Timely calls essential for fishery rangers
Archived content: This media release was accurate on the date of publication.
IntroductionCommunity policing is important for better compliance, better angling, and protected fish populations.
Date: 26 September 2013
The Taupō Trout Fishery has had a couple of months of excellent fishing based upon information gathered from angler surveys and drift dives. The data has indicated a significant improvement compared to previous years. The Tongariro River, Hinemaiaia and the Waimarino have fished well so far this winter for most anglers. Fishery rangers have continued to be present on the rivers, talking to anglers and others in the community.
The Department is also working closely with the Turangi Police in a joint-agency approach to monitor known poaching areas and check anglers fishing on the rivers. Police have the powers to check both fishing licences and hunting permits under the Conservation Act.
Community policing is important in small towns such as Turangi and working together to provide safer communities has benefits for us for better compliance, better angling and protected fish populations, but also police are out and about looking at visitor carparks.
Kim Turia, Taupo Fishery Manager says "Being out on the rivers talking with anglers provides insight into the fishery overall and rangers get a better feel for what's happening"
The Department of Conservation has also appreciated receiving timely calls from the public regarding illegal activities. Mark Venman, Senior Ranger for Compliance says "when DOC receives timely and accurate information, Rangers can respond immediately to issues on rivers or on the lake, which in turn leads to better results".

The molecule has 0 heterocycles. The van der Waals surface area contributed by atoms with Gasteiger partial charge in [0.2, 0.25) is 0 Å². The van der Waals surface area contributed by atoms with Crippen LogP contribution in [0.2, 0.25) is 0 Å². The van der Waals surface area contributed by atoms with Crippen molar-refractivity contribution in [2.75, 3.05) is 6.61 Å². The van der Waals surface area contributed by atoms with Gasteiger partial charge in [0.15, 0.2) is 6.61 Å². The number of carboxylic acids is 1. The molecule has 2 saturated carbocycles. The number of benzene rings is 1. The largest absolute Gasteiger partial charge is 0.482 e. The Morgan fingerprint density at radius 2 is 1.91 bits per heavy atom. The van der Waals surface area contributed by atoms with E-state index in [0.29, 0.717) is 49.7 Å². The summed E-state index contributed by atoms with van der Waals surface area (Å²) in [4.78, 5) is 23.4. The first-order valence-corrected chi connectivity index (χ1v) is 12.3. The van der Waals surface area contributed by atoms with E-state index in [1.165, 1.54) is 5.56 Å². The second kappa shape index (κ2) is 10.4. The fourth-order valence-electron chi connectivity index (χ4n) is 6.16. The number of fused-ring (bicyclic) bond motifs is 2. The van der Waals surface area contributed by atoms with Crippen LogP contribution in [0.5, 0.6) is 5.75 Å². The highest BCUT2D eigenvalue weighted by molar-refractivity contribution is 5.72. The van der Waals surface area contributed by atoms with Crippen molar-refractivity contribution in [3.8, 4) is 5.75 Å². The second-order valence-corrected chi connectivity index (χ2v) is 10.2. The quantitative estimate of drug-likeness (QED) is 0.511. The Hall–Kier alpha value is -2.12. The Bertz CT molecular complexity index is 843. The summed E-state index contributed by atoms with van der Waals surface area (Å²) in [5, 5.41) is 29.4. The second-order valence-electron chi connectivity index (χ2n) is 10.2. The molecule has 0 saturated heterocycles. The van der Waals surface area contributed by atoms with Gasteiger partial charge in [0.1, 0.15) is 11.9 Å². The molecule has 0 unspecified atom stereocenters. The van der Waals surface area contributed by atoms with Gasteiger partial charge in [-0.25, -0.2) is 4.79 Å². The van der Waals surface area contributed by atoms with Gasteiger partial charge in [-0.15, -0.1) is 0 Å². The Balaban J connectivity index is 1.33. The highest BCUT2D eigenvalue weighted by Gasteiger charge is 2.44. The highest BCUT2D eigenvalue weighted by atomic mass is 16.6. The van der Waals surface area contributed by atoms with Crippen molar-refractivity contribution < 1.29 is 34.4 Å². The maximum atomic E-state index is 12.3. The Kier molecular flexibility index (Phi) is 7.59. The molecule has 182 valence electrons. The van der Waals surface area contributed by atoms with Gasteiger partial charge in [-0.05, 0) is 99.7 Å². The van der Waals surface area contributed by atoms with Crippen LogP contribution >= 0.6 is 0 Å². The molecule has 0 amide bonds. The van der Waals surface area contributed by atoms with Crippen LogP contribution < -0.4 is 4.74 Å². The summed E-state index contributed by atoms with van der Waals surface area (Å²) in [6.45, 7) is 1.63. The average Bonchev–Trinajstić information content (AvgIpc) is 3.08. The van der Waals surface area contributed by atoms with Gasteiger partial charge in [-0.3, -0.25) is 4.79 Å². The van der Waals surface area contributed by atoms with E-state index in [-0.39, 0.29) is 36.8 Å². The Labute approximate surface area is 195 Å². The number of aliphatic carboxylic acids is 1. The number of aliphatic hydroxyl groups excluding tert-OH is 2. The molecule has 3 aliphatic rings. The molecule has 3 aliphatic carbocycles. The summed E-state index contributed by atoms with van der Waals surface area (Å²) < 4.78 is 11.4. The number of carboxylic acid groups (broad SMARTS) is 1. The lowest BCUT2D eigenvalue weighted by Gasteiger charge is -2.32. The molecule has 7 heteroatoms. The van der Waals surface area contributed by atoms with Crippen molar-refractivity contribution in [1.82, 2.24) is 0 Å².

Public calls have led to the apprehension of an angler during early August that was fishing with bait in the Waikato River and exceeding the daily bag limit. Another call during late August led to the successful apprehension of two young men, caught fishing the lower Tongariro with a spinning rod and no licences. Routine checks of key areas has also resulted in one angler being caught fishing in the Bridge Pool, Tongariro River, before 5 am during early September.
"The communities help on these occasions was vital in getting the right result" Kim says.
This month the department has also recovered hand lines set in the Tongariro River and has received reports of anglers baiting hooks with trout roe (eggs); prohibited activities under the Taupō Trout Fishery Regulations 2004.
The general public and anglers are encouraged to call the number on their fishing licence if they suspect something illegal is occurring.
Mark Venman, Senior Ranger, Taupō Fishery
Phone: +64 7 384 7106